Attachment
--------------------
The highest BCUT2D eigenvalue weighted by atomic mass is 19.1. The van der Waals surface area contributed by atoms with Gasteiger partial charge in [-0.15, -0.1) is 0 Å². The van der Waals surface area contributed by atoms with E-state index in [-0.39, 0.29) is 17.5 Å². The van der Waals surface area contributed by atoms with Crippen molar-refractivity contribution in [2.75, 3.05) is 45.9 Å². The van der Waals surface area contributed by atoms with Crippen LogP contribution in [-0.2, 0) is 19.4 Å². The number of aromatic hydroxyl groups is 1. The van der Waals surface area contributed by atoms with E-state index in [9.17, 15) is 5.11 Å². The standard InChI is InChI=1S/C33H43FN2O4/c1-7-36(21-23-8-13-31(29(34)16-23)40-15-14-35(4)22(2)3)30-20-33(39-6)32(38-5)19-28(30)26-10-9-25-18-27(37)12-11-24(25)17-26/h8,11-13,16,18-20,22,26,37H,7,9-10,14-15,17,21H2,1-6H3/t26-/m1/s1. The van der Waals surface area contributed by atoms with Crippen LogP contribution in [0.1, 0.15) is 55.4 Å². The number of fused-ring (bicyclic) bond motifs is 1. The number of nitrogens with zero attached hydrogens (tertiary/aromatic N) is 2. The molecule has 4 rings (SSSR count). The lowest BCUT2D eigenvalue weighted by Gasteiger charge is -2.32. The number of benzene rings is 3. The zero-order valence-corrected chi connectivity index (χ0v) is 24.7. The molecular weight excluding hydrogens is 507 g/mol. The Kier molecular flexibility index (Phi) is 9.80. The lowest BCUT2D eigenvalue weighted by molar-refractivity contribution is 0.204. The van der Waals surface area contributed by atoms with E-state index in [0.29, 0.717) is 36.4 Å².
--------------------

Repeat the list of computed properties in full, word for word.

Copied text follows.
The highest BCUT2D eigenvalue weighted by atomic mass is 19.1. The van der Waals surface area contributed by atoms with Gasteiger partial charge in [-0.15, -0.1) is 0 Å². The van der Waals surface area contributed by atoms with E-state index in [-0.39, 0.29) is 17.5 Å². The van der Waals surface area contributed by atoms with Crippen molar-refractivity contribution in [2.75, 3.05) is 45.9 Å². The van der Waals surface area contributed by atoms with Crippen LogP contribution in [-0.2, 0) is 19.4 Å². The number of aromatic hydroxyl groups is 1. The van der Waals surface area contributed by atoms with E-state index in [9.17, 15) is 5.11 Å². The standard InChI is InChI=1S/C33H43FN2O4/c1-7-36(21-23-8-13-31(29(34)16-23)40-15-14-35(4)22(2)3)30-20-33(39-6)32(38-5)19-28(30)26-10-9-25-18-27(37)12-11-24(25)17-26/h8,11-13,16,18-20,22,26,37H,7,9-10,14-15,17,21H2,1-6H3/t26-/m1/s1. The van der Waals surface area contributed by atoms with Crippen LogP contribution in [0.1, 0.15) is 55.4 Å². The number of fused-ring (bicyclic) bond motifs is 1. The number of nitrogens with zero attached hydrogens (tertiary/aromatic N) is 2. The molecule has 4 rings (SSSR count). The lowest BCUT2D eigenvalue weighted by Gasteiger charge is -2.32. The number of benzene rings is 3. The zero-order valence-corrected chi connectivity index (χ0v) is 24.7. The molecular weight excluding hydrogens is 507 g/mol. The Kier molecular flexibility index (Phi) is 9.80. The lowest BCUT2D eigenvalue weighted by molar-refractivity contribution is 0.204. The van der Waals surface area contributed by atoms with E-state index in [0.29, 0.717) is 36.4 Å².